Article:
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Scrolling through a social media feed, you might expect to see photos of friends’ travels, political opinions, and images of the latest fashions. You’ll also find a tremendous variety of health information.
With the onset of the COVID-19 pandemic, the need for reliable health information is central to our lives; social media outlets have played an even larger role in spreading both information and disinformation. As a result, a new body of research is exploring the impact of social media on public health and how we can best use online tools to improve our well-being.
So, do social media platforms offer health advice that you should follow?
According to the data, that depends. Looking at all of the evidence demonstrates that health information shared on social media channels is a mixed bag.
There are plenty of data demonstrating that social media can play an important role in disseminating important medical information, providing emotional support for those with health conditions, increasing awareness of public health issues, and more. As social media platforms expand their functionality—such as facilitating event registration, sending reminders, and accepting payments—these platforms are also able to link users to health-related services and events (think vaccination clinics and public health screenings), which could be an important strategy to improve public health.
At the same time, there is evidence that social media detracts from public health by spreading misinformation. A systematic review published last year in the Journal of Medical Internet Research finds that social media feeds are full of inaccurate health information that can lead the public to make poor health decisions. The review combines data from 69 studies to evaluate the health topics with the most misinformation.
Researchers found that misinformation was most prevalent on the topics of smoking, vaping, and illegal drugs, where posts often promote the consumption and abuse of dangerous substances, in many cases providing what appears to be scientific data.
Misinformation was also prevalent about vaccines, especially the vaccine for the human papillomavirus (HPV), with false statements also commonly framed as scientific evidence.
Researchers found a moderate amount of misinformation on the topics of diets and eating disorders, such as promoting diets without a scientific basis and facilitating pro-eating disorder online communities.
And they found a moderate amount of misinformation about communicable diseases, including the COVID-19 pandemic. More often than not, researchers found this misinformation was not purposefully malicious but instead promoted rumors, misunderstandings, and doubts about the available data.
Since the COVID-19 pandemic began more than two years ago, health researchers have focused more specifically on the interplay between the pandemic and social media. A systematic review published last month combined 155 studies to look at how social media use affected people’s attitudes toward the COVID-19 vaccine. The evidence paints a complicated picture of how social media use affected COVID-19 vaccination rates.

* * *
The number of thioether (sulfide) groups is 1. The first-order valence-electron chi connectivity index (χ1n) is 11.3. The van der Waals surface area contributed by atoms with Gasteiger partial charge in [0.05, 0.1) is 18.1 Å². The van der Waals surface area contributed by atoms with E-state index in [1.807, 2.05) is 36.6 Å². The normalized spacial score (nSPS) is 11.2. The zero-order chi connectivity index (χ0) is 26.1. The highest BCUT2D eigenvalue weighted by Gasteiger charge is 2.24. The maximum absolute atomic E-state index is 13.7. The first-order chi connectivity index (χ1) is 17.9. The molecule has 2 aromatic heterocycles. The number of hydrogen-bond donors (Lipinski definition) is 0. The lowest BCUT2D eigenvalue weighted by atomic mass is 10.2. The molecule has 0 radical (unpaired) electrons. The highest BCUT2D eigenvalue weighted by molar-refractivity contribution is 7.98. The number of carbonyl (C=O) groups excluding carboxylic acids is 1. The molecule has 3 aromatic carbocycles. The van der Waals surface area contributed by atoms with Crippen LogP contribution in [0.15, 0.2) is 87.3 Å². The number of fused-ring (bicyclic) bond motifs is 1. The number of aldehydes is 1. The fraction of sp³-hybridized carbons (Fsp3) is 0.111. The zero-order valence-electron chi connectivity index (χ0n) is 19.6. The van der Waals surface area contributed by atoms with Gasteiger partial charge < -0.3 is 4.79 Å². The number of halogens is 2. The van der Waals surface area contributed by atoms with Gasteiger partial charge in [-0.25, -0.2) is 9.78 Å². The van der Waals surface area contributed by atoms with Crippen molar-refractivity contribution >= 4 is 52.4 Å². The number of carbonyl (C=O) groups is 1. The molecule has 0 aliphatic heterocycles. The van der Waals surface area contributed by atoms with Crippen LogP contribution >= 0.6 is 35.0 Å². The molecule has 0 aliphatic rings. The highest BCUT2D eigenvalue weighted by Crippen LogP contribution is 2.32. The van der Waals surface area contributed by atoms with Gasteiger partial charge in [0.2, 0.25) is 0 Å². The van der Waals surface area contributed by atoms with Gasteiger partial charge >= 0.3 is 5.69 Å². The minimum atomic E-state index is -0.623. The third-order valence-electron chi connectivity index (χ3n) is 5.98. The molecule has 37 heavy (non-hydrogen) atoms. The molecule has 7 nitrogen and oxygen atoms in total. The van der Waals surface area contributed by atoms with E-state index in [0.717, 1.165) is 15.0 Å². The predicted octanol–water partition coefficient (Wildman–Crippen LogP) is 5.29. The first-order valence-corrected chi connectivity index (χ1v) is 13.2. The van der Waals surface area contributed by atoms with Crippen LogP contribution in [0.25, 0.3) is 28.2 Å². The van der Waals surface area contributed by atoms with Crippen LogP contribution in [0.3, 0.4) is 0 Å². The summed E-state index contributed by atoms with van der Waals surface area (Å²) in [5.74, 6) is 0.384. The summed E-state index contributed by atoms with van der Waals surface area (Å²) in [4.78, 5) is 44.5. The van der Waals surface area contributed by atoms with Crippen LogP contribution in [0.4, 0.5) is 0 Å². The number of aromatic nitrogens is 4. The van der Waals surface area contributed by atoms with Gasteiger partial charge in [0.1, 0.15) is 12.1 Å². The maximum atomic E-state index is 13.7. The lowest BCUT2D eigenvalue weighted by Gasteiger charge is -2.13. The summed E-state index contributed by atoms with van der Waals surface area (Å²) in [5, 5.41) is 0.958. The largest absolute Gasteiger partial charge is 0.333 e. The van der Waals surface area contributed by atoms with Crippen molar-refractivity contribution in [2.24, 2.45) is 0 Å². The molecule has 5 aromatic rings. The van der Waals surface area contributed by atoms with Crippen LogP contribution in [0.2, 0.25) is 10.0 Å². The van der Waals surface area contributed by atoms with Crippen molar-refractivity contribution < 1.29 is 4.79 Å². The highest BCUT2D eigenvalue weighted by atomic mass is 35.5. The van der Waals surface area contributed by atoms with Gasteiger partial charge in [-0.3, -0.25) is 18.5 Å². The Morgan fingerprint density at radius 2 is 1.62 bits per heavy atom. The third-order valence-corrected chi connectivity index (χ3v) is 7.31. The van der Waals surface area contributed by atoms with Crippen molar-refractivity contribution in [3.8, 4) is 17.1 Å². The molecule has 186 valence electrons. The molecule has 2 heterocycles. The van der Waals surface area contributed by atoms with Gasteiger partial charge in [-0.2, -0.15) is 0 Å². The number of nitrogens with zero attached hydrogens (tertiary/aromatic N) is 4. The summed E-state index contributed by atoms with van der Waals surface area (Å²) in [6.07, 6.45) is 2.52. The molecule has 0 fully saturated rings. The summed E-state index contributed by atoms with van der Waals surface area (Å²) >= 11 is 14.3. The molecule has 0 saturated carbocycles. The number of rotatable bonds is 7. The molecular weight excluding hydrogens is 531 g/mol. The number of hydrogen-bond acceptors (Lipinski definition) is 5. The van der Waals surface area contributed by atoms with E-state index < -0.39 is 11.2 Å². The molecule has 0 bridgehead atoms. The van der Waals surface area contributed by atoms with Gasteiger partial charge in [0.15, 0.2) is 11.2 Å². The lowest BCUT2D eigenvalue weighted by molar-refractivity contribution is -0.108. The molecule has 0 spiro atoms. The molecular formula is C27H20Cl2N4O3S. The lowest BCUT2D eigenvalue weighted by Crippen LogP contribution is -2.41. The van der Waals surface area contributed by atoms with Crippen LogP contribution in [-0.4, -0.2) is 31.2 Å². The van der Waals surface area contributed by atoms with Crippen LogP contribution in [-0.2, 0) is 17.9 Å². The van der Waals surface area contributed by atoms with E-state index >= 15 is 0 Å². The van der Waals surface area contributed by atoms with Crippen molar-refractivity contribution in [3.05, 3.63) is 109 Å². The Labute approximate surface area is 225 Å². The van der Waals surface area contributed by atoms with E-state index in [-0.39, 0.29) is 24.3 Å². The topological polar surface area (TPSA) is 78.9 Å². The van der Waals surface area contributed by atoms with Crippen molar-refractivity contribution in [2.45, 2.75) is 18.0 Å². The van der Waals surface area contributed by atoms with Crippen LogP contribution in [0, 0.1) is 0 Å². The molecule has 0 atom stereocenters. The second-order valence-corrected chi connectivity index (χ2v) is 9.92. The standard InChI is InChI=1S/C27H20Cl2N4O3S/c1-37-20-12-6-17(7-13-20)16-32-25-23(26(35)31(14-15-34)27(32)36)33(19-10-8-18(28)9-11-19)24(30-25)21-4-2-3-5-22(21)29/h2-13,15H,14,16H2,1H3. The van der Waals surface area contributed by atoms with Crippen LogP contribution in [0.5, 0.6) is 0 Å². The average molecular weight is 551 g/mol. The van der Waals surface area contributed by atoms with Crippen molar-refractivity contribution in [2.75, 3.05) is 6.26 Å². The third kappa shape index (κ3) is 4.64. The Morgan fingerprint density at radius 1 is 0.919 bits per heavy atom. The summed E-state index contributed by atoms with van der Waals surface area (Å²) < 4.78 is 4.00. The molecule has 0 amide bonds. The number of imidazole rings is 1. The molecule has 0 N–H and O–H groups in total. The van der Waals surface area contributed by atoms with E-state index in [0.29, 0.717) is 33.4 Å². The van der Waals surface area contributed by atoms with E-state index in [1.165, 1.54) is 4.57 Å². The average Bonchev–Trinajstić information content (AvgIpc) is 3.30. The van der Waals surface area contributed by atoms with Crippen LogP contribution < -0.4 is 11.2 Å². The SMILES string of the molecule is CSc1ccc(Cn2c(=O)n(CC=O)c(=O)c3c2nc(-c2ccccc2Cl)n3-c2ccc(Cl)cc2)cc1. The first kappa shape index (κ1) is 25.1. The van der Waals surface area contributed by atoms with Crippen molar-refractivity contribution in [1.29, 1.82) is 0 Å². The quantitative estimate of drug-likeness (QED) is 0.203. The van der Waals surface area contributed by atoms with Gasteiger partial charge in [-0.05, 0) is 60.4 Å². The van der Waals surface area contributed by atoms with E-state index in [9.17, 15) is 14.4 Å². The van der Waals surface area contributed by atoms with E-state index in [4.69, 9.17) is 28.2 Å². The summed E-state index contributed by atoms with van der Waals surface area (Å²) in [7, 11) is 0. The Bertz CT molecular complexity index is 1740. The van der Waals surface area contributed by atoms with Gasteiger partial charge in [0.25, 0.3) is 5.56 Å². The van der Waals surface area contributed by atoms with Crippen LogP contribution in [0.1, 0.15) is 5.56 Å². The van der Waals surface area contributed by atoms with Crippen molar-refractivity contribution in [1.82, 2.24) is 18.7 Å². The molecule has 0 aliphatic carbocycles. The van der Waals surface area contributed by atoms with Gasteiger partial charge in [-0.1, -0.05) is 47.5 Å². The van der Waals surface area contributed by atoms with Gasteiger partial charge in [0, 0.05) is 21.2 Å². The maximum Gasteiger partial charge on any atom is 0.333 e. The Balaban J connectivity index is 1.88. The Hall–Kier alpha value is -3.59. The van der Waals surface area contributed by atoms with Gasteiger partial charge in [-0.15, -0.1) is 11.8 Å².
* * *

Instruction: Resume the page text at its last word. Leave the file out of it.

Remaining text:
On the whole, more studies found negative relationships between social media use and a person’s intention to become vaccinated; that is, people who used social media were more hesitant about vaccines. But there were also individual studies that found social media users were more likely to get vaccinated. What it comes down to, the authors found, is exactly how people interact on social media and with whom they interact.
The authors found that groups focused on arguing against vaccination were better positioned to spread misinformation on social media platforms compared with groups promoting vaccination. These anti-vaccination promoters were not only better connected to their own communities but more likely to influence people who were undecided about vaccinations.
For people with specific chronic health conditions—such as AIDS or neurological disorders—using social media tended to encourage positive attitudes towards vaccination. And when people read social media posts by doctors or health professionals, they were also more likely to get vaccinated.
What’s the take-home message?
Health information on social media is a mixed bag, but there are some steps you can take to determine if what you’re seeing is accurate. Most importantly, consider the source. Posts that come from the US Centers for Disease Control and Prevention, the National Institutes of Health, and accredited hospitals, health centers, and universities are most likely to be reliable. Remember that social media algorithms are designed to show you what you already believe or want to see. And that people are more likely to share something surprising or new, even if those findings are misleading or wrong.